There isn’t a company out there that does everything perfectly. They all make mistakes. To prevent repeating common mistakes that cross all types of businesses you have to learn from what other people have already figured out. Yes, that’s right, do as I say, not as I did! It’s the old common parental saying. Don’t repeat someone’s previous mistakes, learn from them.
So how do you go about doing that? There are two key approaches to learning from others mistakes. One, talk to people you know who have blazed the trail before you. Second, read all you can about common business mistakes, as the sources out there are endless. Let’s touch on just a few of those common mistakes here.
#1 Having informal agreements with business partners
You may have a colleague or friend who wants to invest in your business. You need the cash so you think, what the heck and you both shake on it. Mistake number one, don’t do business differently with your friends than you would with a stranger. In the end, formally documenting your business partnership will prevent miscommunication, disagreements, broken friendships, and even lawsuits in the future. When your business starts making a lot of money, you’ll need this to keep the record straight. If you need to revisit the arrangement and change it, great. You can do that by amending the original agreement, as long as you both agree.
The same thing goes for relationships with suppliers and vendors, especially in foreign countries. You may be trying to earn the trust of someone from a different culture that is skittish about potentially working with you. Red flag! If they aren’t willing to document your relationship formally, they likely aren’t the partner you want to be working with down the road when you get bigger.
For example, if you don’t document your pricing, sure, you may be able to strong arm them into keeping your hand shake agreement in the beginning when you are both starting out. However, what happens when there is a discrepancy down the road when the volumes have grown substantially? They change the price on you and give you a good reason for it, but it’s not something you would have agreed to. Wouldn’t a formal agreement in advance prevent a lot of relationship damage control and time wasted back at the negotiating table? What if you leave that negotiating table worse off than before, or worse the relationship is irreparable?
#2 Not putting sound accounting practices in place from the start
To many entrepreneurs, accounting is an afterthought. They think, “I don’t plan on bringing in additional investors any time soon or I don’t need an audit, why do I need to have full blown accounting support? I can pay the bills myself.”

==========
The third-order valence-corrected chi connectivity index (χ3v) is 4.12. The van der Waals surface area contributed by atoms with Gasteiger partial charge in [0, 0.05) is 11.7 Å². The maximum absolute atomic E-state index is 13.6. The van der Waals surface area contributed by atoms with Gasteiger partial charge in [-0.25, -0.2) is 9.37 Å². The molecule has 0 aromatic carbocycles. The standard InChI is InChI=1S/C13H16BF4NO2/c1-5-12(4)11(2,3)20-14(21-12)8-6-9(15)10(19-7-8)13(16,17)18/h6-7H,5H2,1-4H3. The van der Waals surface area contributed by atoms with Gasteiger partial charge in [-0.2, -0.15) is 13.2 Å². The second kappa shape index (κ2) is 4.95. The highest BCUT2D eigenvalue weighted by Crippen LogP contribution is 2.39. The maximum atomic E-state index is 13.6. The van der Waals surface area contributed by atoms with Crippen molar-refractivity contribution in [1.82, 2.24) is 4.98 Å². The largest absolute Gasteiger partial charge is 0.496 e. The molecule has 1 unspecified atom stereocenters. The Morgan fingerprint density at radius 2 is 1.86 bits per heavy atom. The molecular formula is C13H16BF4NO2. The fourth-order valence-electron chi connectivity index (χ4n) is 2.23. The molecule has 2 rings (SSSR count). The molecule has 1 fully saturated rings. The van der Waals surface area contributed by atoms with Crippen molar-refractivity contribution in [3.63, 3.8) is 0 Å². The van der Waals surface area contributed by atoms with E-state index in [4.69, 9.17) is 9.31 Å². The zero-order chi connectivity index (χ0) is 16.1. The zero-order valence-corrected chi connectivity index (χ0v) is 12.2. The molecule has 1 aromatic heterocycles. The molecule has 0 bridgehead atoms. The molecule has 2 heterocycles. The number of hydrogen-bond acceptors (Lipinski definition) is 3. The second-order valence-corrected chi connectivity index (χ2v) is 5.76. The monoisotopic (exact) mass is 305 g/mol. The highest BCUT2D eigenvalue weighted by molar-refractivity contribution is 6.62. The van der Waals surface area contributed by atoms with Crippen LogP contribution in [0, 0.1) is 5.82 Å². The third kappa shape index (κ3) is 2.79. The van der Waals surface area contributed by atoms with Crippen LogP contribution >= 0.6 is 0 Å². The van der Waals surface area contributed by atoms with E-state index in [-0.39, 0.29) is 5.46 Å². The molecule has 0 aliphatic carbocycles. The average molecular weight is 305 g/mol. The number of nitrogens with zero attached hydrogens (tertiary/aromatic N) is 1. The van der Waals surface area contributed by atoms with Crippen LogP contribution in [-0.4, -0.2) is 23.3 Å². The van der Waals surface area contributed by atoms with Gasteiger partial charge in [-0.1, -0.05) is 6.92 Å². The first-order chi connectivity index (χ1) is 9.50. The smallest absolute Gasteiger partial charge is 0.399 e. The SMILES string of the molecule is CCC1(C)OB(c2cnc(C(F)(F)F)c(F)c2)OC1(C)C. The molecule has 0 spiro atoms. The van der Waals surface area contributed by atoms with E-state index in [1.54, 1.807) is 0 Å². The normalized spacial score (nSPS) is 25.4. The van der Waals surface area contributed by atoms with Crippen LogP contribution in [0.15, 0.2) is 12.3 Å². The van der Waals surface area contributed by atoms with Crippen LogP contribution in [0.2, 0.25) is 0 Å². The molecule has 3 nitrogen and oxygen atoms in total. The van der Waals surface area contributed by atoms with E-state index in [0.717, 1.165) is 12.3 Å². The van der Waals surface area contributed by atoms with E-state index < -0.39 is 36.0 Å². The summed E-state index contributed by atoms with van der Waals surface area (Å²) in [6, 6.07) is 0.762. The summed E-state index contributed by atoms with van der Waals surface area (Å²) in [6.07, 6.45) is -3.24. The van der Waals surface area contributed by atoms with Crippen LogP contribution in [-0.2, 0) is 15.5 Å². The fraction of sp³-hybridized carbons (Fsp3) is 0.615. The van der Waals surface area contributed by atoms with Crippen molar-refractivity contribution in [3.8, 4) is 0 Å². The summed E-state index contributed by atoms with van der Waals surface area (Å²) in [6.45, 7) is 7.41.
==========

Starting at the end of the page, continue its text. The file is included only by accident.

Accounting is not just paying the bills. For one reason, if you don’t know the rules, you may provide your tax CPA incorrect information that would lead to an incorrect tax return. The IRS does not look kindly on companies trying to save money without an accounting function.
Having a solid accounting function doesn’t have to mean an in-house full-time staff. There are many fractional accounting support firms that can help supplement this function or provide it all together. What it can provide for you is:
- Timely information about what is going on with your business, such as key revenue and spending drivers
- Which customers are good customers and those you should quickly unwind?
- How long will your current cash position last you?
- Am I in compliance with all tax and labor laws?
- Is the right language being included on all my contracts? (lawyers are protecting you from lawsuit, not from bad business decisions)
- Will I have enough inventory to make the sale next month?
These are just a few examples, but there are so many more. In the end, accounting is not an unjustified overhead expense. Accounting is your right hand in running the business.
#3 Hiring the wrong people and then keeping them too long
By all means, don’t hire your friend to do your accounting if their background is marketing. Yes, they are both from the business program at your local university, but they are not the same thing. Again, working with your friends is ok, but hire people that have the skills you need from the beginning. Don’t hire someone today thinking you’ll replace them when you get bigger. All you are asking for is a mess for the next person to clean up. Sure, it may save you some money on the front end, but it will cost you more in the end. This goes not just for accounting but all positions. Hire people with experience for the position.
If you do hire someone that is cheap and inexperienced, don’t keep them around longer than you should because they have been loyal to you and dependable. When it’s time for your company to move to the next level, either find something else for them to do or respectfully send them on their way to a new adventure. You aren’t doing them any favors either by keeping them in a job that will quickly be over their head.
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